Gold slips to 1-year low as US dollar firms

“Gold market is just following the US dollar, the dollar is strong so it’s pushing the market down,” said Ronald Leung, chief dealer at Lee Cheong Gold Dealers in Hong Kong. (Reuters)
Updated 19 July 2018
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Gold slips to 1-year low as US dollar firms

BENGALURU: Gold extended falls to a one-year low on Thursday as the US dollar firmed after Federal Reserve Chairman Jerome Powell asserted the need for further interest rate hikes amid a strong economy.
Spot gold was down 0.2 percent at $1,223.56 an ounce at 0703 GMT.
The yellow metal slipped to its lowest since July last year at $1,220.41 an ounce earlier in the session. US gold futures for August delivery were 0.4 percent lower at $1,223.20 an ounce.
“Gold market is just following the US dollar, the dollar is strong so it’s pushing the market down,” said Ronald Leung, chief dealer at Lee Cheong Gold Dealers in Hong Kong.
“The economy is still good and interest rate still up, so that’s good for the US dollar and negative for gold for the time being.” The dollar held firm against its peers, supported by bullish comments from Powell, which affirmed expectations for at least two more interest rate hikes this year.
“Rallies continue to be well sold and it is difficult to see a break toward $1,236 — $1,240 (in gold) with the current dollar strength,” MKS PAMP Group said in a note.
Fed’s Powell in a closely watched two-day congressional testimony, said he believed the United States was on course for years more of steady growth, and carefully played down the risks to the US economy of an escalating trade conflict.
However, manufacturers in every one of the Federal Reserve’s 12 districts worried about the impact of tariffs, a Federal Reserve report said on Wednesday, even as the US economy continued to expand at a moderate to modest pace.
US President Donald Trump said on Wednesday the United States may hammer out a trade deal with Mexico, and then do a separate one with Canada later, sowing fresh doubts about the future of the North American Free Trade Agreement.
Spot gold has found a support zone of $1,220-$1,226 per ounce.
It may hover above this zone for one more day or bounce toward a resistance at $1,237, Reuters technical analyst Wang Tao said.
Among other precious metals, silver was down 0.8 percent at $15.41 an ounce, after earlier hitting its lowest since last July at $15.33 an ounce.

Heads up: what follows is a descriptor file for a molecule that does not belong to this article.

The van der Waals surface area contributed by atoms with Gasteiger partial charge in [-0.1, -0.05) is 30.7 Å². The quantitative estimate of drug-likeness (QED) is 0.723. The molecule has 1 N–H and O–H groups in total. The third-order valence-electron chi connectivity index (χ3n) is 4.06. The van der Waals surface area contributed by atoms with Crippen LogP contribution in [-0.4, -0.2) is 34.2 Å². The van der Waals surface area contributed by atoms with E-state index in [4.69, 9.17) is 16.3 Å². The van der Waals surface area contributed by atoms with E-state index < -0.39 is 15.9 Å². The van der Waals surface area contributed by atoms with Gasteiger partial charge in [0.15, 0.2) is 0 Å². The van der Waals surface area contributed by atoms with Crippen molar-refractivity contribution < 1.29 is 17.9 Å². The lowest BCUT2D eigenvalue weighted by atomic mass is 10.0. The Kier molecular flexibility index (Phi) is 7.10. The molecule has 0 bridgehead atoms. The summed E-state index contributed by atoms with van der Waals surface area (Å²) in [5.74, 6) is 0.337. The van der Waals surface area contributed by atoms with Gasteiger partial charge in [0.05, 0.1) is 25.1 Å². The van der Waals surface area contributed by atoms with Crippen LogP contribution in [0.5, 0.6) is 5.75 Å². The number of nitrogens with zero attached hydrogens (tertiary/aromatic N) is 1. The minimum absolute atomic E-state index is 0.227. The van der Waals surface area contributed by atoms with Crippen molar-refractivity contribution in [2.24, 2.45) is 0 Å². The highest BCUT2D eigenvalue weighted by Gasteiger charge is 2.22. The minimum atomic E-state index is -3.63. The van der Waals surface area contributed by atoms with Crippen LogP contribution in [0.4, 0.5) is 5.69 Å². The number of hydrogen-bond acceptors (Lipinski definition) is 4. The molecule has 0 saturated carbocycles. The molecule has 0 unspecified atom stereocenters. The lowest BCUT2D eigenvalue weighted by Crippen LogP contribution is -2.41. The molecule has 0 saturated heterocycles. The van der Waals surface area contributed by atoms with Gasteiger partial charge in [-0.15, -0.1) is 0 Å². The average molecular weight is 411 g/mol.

Platinum was 0.4 percent lower at $810.30 an ounce. In the previous session, it hit an over two-week low of $798.14.
Palladium was down 0.1 percent at $905.47 per ounce. It fell to its weakest since April 9 at $902.97 on Wednesday.


Libya’s National Oil against paying ‘ransom’ to reopen El Sharara field

Updated 14 December 2018
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Libya’s National Oil against paying ‘ransom’ to reopen El Sharara field

  • Ransom payment would set dangerous precedent
  • NOC declared force majeure on exports on Monday

BENGHAZI: Libya’s state-owned National Oil Corp. (NOC) said it was against paying a ransom to an armed group that has halted crude production at the country’s largest oilfield.
“Any attempt to pay a ransom to the armed militia which shut down El Sharara (oilfield) would set a dangerous precedent that would threaten the recovery of the Libyan economy,” NOC Chairman Mustafa Sanalla said in a statement on the company’s website.
NOC on Monday declared force majeure on exports from the 315,000-barrels-per-day oilfield after it was seized at the weekend by a local militia group.
The nearby El-Feel oilfield, which uses the same power supply as El Sharara, was still producing normally, a spokesman for NOC said, without giving an output figure. The field usually pumps around 70,000 bpd.
Since 2013 Libya has faced a wave of blockages of oilfields and export terminals by armed groups and civilians trying to press the country’s weak state into concessions.
Officials have tended to end such action by paying off protesters who demand to be added to the public payroll.
At El Sharara, in southern Libya, a mix of state-paid guards, civilians and tribesmen have occupied the field, camping there since Saturday, protesters and oil workers said. The protesters work in shifts, with some going home at night.
NOC has evacuated some staff by plane, engineers at the oilfield said. A number of sub-stations away from the main field have been vacated and equipment removed.
The occupiers are divided, with members of the Petroleum Facilities Guard (PFG) indicating they would end the blockade in return for a quick cash payment, oil workers say. The PFG has demanded more men be added to the public payroll.
The tribesmen have asked for long-term development funds, which might take time.
Libya is run by two competing, weak governments. Armed groups, tribesmen and normal Libyans tend to vent their anger about high inflation and a lack of infrastructure on the NOC, which they see as a cash cow booking billions of dollars in oil and gas revenues annually.